Rockefeller outspent Moore 20 to 1 (I made a point of getting the clerks to weigh Rockefeller’s campaign expenditure reports rather than, like everyone else, reciting the absurd number of pages and/or foot-plus thickness), but only received 8 percent more of the total votes. And although Rockefeller served 30 years in the United States Senate (spending more than $12 million, almost $31 million in today’s dollars, to win the seat his first time), his long-planned run for president in 1992 ended after consultations with friends and advisers. (Scuttlebutt pinned his decision on skeletons in his stepfather’s, Senator Charles Harting Percy, closet. Others blamed fears of resurrecting interest in the never-solved 1966 murder of his wife’s twin sister. In either case, the general belief was his decision was made to protect his wife, Sharon Percy Rockefeller.)
Although West Virginians allowed an “outsider” to repeatedly buy a senate seat, they prefer home-grown crooks. Any attempt to “expose” Manchin without examining why West Virginians consistently vote grifters into office will not result in any change.
West Virginia is a gorgeous, interesting, conflicted state (a lovely place to visit, I don’t recommend living there). Advertisements for census workers in 1980 included the requirement, for some areas, that the applicant have the ability to ride and access to use of a horse. The newsroom routinely got wedding announcements for 14-year-olds, so staff only took note when someone in the announcement was 12 or younger. When my parents visited, we were driving back from The Greenbrier to Raleigh County when my mother noted that all the homes we passed were dark. It was Wednesday night, I explained, everyone was in church. At the time, if you wanted to go out to a bar for a drink, your only option was a “private” club (which generally meant forking over $1 for “membership” the first time you visited).
West Virginians resent being stereotyped as ignorant hillbillies. But, on January 20, 1982 I drew the short straw and was sent to accost people on the streets to ask what they thought of the release of the Iranian hostages. More than one person replied, “What hostages?” and even when I provided them additional information had no idea what I was talking about. That inspired me to pull the old journalism-school petition trick a few weeks later. (Without changing a single word except to replace “Bill of Rights” with “Petition” at the top, try to get random people to sign it.) Not only did the vast majority of the dozens of people I asked refuse to sign it, only two recognized it. The coup de grâce was an attorney who, on the courthouse steps and without recognizing the document’s language, objected to the “petition” because he specifically disagreed with number two.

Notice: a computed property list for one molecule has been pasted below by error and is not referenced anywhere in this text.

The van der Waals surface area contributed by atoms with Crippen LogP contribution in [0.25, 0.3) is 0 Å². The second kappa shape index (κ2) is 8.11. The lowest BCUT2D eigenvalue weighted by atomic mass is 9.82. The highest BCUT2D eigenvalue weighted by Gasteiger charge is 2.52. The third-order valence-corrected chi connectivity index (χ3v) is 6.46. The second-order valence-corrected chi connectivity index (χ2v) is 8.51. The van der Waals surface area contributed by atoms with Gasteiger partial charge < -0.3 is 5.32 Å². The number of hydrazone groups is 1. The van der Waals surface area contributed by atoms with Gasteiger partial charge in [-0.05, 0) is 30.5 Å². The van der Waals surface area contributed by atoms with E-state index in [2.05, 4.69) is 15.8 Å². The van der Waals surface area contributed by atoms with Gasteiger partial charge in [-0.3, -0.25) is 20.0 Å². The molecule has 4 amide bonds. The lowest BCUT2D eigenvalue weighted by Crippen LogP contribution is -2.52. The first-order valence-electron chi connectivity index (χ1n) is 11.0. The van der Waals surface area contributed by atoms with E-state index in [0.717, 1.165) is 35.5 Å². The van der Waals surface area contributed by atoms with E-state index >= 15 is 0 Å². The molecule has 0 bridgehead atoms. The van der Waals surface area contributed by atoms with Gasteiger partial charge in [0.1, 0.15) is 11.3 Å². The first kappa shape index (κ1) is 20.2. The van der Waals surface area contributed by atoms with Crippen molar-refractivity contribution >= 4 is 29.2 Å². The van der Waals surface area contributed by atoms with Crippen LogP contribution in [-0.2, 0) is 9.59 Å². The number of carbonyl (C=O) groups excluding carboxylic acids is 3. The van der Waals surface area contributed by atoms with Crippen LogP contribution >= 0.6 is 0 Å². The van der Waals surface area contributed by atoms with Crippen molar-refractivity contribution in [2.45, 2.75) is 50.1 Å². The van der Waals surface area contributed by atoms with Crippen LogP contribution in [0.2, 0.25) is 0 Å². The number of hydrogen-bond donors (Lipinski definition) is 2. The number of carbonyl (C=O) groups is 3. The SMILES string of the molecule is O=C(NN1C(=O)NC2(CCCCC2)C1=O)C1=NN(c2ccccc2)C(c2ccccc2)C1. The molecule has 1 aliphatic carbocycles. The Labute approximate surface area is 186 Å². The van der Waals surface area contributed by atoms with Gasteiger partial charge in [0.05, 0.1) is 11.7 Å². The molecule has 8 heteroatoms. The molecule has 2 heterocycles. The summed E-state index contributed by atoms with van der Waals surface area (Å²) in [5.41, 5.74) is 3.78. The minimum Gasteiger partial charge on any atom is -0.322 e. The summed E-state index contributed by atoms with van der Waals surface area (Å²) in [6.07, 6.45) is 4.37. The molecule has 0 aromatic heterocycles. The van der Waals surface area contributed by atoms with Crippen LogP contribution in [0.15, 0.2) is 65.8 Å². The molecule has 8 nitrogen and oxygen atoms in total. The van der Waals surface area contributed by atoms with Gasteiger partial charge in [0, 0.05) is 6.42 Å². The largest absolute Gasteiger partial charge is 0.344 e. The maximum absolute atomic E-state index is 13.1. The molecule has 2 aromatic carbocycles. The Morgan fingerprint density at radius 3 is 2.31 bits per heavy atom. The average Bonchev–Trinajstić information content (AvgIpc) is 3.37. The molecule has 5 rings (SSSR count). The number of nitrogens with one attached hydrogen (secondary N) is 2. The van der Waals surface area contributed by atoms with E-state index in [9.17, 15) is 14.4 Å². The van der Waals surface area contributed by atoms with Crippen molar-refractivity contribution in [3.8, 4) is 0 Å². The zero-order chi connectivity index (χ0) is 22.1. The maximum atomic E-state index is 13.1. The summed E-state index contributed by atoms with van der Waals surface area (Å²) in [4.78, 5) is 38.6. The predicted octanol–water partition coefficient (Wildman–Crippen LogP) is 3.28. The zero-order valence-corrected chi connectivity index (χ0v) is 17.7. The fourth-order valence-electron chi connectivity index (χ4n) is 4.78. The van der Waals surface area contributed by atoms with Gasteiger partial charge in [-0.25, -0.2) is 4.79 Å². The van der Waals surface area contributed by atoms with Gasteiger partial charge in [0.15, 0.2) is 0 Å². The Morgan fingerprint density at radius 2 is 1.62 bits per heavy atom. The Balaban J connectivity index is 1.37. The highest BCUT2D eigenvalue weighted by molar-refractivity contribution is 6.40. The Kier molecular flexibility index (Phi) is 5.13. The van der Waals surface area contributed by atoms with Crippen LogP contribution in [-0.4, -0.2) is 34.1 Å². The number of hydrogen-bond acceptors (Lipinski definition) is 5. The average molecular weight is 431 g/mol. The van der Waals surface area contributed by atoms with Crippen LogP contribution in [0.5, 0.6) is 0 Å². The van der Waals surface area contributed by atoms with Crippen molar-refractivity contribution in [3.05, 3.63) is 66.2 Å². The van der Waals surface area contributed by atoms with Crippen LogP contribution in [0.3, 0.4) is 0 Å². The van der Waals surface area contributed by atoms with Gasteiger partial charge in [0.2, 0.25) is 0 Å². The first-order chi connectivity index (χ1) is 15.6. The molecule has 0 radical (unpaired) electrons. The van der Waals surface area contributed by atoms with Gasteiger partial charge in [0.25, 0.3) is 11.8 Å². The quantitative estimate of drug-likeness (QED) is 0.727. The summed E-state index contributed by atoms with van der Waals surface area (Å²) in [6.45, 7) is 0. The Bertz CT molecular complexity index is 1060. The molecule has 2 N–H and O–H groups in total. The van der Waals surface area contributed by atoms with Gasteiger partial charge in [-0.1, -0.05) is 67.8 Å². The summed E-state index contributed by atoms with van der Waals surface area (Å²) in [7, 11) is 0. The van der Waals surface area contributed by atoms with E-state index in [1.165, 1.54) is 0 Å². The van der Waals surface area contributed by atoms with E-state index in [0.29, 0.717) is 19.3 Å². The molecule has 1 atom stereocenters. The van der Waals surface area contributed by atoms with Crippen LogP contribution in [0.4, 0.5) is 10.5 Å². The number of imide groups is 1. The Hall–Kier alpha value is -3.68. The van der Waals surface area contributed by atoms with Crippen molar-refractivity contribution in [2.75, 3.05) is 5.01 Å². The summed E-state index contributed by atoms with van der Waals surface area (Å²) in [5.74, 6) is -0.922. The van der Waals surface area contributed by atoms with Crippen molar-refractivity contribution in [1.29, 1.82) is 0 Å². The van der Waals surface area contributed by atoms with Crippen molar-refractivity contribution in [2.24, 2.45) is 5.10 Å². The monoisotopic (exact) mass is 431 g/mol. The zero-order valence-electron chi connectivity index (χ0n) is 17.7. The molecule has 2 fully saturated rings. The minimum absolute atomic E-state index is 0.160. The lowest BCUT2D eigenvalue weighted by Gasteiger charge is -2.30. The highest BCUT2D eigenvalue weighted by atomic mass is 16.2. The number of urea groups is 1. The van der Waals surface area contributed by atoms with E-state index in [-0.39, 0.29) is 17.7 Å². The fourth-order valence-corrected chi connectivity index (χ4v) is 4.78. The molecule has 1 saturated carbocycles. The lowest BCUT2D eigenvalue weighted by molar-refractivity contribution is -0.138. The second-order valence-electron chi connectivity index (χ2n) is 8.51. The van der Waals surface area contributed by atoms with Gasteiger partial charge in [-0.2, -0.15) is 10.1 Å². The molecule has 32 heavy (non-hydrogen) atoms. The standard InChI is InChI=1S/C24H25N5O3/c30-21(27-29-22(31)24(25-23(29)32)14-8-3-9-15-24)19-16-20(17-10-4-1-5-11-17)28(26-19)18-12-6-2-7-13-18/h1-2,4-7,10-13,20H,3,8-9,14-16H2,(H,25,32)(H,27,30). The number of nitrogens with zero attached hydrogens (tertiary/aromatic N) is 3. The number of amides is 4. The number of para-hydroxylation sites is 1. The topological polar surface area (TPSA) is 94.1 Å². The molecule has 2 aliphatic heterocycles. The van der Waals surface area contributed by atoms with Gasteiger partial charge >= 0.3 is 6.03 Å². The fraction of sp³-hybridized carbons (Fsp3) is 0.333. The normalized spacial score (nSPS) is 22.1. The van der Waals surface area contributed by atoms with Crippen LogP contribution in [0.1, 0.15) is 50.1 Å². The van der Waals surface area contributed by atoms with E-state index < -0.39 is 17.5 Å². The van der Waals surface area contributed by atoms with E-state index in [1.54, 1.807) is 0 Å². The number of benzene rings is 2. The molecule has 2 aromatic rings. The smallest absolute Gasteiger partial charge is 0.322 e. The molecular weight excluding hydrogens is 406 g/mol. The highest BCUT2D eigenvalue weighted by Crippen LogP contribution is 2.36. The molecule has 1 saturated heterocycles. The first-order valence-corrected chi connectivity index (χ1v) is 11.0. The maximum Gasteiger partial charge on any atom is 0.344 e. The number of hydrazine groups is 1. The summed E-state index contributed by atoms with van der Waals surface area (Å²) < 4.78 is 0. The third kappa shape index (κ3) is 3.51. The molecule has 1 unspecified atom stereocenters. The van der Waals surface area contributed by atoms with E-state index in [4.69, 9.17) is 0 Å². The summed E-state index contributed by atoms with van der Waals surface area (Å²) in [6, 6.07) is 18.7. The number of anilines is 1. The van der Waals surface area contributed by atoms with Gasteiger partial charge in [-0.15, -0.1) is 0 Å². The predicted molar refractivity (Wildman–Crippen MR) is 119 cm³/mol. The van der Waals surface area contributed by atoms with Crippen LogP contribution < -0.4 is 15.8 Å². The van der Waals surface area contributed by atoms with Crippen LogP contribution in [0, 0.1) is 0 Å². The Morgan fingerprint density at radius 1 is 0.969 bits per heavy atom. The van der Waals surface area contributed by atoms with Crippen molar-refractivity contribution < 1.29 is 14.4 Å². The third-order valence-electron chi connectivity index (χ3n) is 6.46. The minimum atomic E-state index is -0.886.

The year I worked at the Post-Herald in Beckley, West Virginia, I initiated and completed three major investigations. As a reporter, I exposed:
- conflict of interest, prescription misuse, and inappropriate use of federal funds at the county health department and regional health center forcing county officials to terminate their contracts;
- questionable financial dealings by a local coal baron that resulted in payment of $68,000 ($231,000 in today’s dollars) in back taxes;
- a local agency’s conflict of interest in use of Comprehensive Employment and Training Act Funds, which resulted in a state investigation.
In all three cases, the original tip came from someone who, like me, was an out-of-state (and more than likely temporary) transplant.
Because, for West Virginians, corrupt politicians, public officials, and other prominent personages are par for the course. Just as they accept coal mines and glass factories exploiting their children, grinding poverty, and crumbling infrastructure worse than elsewhere in the country, West Virginians seem unwilling to rid themselves of the politicians who regularly enrich themselves at the public trough.
1 Moore pleaded guilty to five felonies—including mail fraud, tax fraud, extortion, and obstruction of justice—in 1990 after federal investigators taped him conspiring with his former campaign manager to obstruct their investigation. Although he was fined $3.2 million, he paid only $750,000, and served only two years and eight months in federal prison (in Alabama and Kentucky) and four months of home confinement of a five-year and ten-month sentence. Just the illegal payments and extortion income he pled guilty to neglecting to include on his income tax amounted to more than a million 1980 dollars ($3.4 million today).